And the late start to the season meant that golf clubs across Ontario lost an average of 19 days of business in the early part of the year. While the clubs were shuttered as “non-essential” businesses for almost three weeks, the costs of running a club were still adding up, and there were also investments required for personal protection products for staff and other expenditures.
Darin McCorriston, president of TMSI — which owns and manages four area golf courses, including eQuinelle in Kemptville, Amberwood in Stittsville, Thunderbird near Carp and Les Vieux-Moulins in Gatineau — said the company has experienced COVID impacts at all of its properties.
“As a sport, golf has had an extremely successful year, but there were expenses to go along with that, as well,” he said.
Thunderbird Sports Centre has recorded one of its most successful seasons in terms of golf rounds in the last decade, according to McCorriston.
For clubs such as eQuinelle, however, because it’s high-ranking course that typically attracts full booking, the pandemic’s positive impacts were not as great.
“On a profit and loss sheet, golf has obviously been up this year, but it completely depends on the type of product you own or manage,” said McCorriston.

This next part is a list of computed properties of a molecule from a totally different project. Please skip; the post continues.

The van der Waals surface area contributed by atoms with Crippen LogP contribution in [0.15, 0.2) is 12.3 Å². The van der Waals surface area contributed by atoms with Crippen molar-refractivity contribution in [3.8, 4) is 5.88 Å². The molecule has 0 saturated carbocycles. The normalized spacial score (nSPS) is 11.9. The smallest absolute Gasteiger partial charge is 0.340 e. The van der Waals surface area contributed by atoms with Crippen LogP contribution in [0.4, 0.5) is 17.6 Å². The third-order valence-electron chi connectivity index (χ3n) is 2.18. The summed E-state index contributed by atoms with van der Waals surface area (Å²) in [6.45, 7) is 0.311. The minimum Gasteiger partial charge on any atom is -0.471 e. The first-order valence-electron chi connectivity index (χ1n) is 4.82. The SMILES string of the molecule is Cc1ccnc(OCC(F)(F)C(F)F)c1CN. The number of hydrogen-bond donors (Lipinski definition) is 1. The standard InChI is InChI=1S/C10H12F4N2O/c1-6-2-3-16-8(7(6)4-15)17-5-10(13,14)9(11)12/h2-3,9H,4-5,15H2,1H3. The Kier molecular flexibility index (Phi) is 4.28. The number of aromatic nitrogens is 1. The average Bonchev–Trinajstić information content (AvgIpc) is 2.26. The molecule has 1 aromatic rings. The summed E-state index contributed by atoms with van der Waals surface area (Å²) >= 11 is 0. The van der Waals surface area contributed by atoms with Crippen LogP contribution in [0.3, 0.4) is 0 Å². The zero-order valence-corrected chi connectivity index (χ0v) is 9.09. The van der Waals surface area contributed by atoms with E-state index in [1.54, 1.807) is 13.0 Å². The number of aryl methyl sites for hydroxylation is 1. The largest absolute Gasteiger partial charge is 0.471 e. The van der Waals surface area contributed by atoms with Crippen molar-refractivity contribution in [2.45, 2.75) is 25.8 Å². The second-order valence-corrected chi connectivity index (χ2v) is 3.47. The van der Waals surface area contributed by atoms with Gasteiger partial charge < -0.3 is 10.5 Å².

Clubs such as Thunderbird were able to thrive during COVID because their operating and amenity costs are a lot lower than at clubs such as eQuinelle.
To illustrate, while both courses’ tee times were fully booked, and both experienced a drop in the food and beverage sector by 70 per cent, Thunderbird was able to increase its course use from 60 per cent to 90 per cent, while eQuinelle had to close amenities such as its restaurant, lay off staff such as wedding planners, and lost all the money that was invested into wedding and special golf events for the summer.
Greg Robertson, superintendent of the Stittsville Golf Course, said its bottom line is actually very similar to last year. Even though the tee times saw a significant increase, the staffing and sanitization demands were higher, events were cancelled, and the food and beverage revenue took a large hit.
“We are dealing with higher volumes of golfers but the added obstacles of ensuring that everyone can golf safely and the lower traffic through the restaurants probably countered that,” said Robertson.
Although next season still remains uncertain during COVID times, some club owners and managers — such as Sherwood and McCorriston — don’t believe that the boost in golfers this year will be just a one-off. Instead, they are optimistic that there will be a decent carry over effect into next season.
“I think that at least 50 per cent of the traffic that we’ve had is that new demographic of golfers that have tried the sport out for the first time, and I do think we will see similar numbers next year,” said Sherwood.